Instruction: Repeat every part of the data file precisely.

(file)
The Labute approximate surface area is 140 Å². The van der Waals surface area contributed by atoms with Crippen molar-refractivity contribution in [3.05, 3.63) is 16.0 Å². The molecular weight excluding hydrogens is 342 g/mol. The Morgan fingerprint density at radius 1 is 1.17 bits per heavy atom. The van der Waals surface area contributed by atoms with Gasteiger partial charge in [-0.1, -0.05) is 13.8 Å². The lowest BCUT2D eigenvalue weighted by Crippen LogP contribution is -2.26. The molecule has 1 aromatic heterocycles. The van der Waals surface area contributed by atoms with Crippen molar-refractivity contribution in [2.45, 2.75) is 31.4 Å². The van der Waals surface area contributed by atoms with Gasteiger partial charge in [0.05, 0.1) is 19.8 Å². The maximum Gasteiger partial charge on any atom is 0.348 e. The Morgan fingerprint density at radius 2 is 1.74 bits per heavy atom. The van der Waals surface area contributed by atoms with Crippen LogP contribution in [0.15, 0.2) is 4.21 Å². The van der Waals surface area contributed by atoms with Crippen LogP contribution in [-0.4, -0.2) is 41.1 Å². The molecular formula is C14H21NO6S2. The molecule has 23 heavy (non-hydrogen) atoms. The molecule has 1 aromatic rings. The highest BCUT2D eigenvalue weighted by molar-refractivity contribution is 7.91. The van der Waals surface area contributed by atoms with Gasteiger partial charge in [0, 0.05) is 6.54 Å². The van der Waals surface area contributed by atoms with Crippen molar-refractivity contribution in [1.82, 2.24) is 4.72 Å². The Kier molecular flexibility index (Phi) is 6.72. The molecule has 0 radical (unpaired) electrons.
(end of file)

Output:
The Labute approximate surface area is 140 Å². The van der Waals surface area contributed by atoms with Crippen molar-refractivity contribution in [3.05, 3.63) is 16.0 Å². The molecular weight excluding hydrogens is 342 g/mol. The Morgan fingerprint density at radius 1 is 1.17 bits per heavy atom. The van der Waals surface area contributed by atoms with Gasteiger partial charge in [-0.1, -0.05) is 13.8 Å². The lowest BCUT2D eigenvalue weighted by Crippen LogP contribution is -2.26. The molecule has 1 aromatic heterocycles. The van der Waals surface area contributed by atoms with Crippen molar-refractivity contribution in [2.45, 2.75) is 31.4 Å². The van der Waals surface area contributed by atoms with Gasteiger partial charge in [0.05, 0.1) is 19.8 Å². The maximum Gasteiger partial charge on any atom is 0.348 e. The Morgan fingerprint density at radius 2 is 1.74 bits per heavy atom. The van der Waals surface area contributed by atoms with Crippen LogP contribution in [0.15, 0.2) is 4.21 Å². The van der Waals surface area contributed by atoms with Crippen LogP contribution in [-0.4, -0.2) is 41.1 Å². The molecular formula is C14H21NO6S2. The molecule has 23 heavy (non-hydrogen) atoms. The molecule has 1 aromatic rings. The highest BCUT2D eigenvalue weighted by molar-refractivity contribution is 7.91. The van der Waals surface area contributed by atoms with Gasteiger partial charge in [0, 0.05) is 6.54 Å². The van der Waals surface area contributed by atoms with Crippen molar-refractivity contribution in [1.82, 2.24) is 4.72 Å². The Kier molecular flexibility index (Phi) is 6.72. The molecule has 0 radical (unpaired) electrons.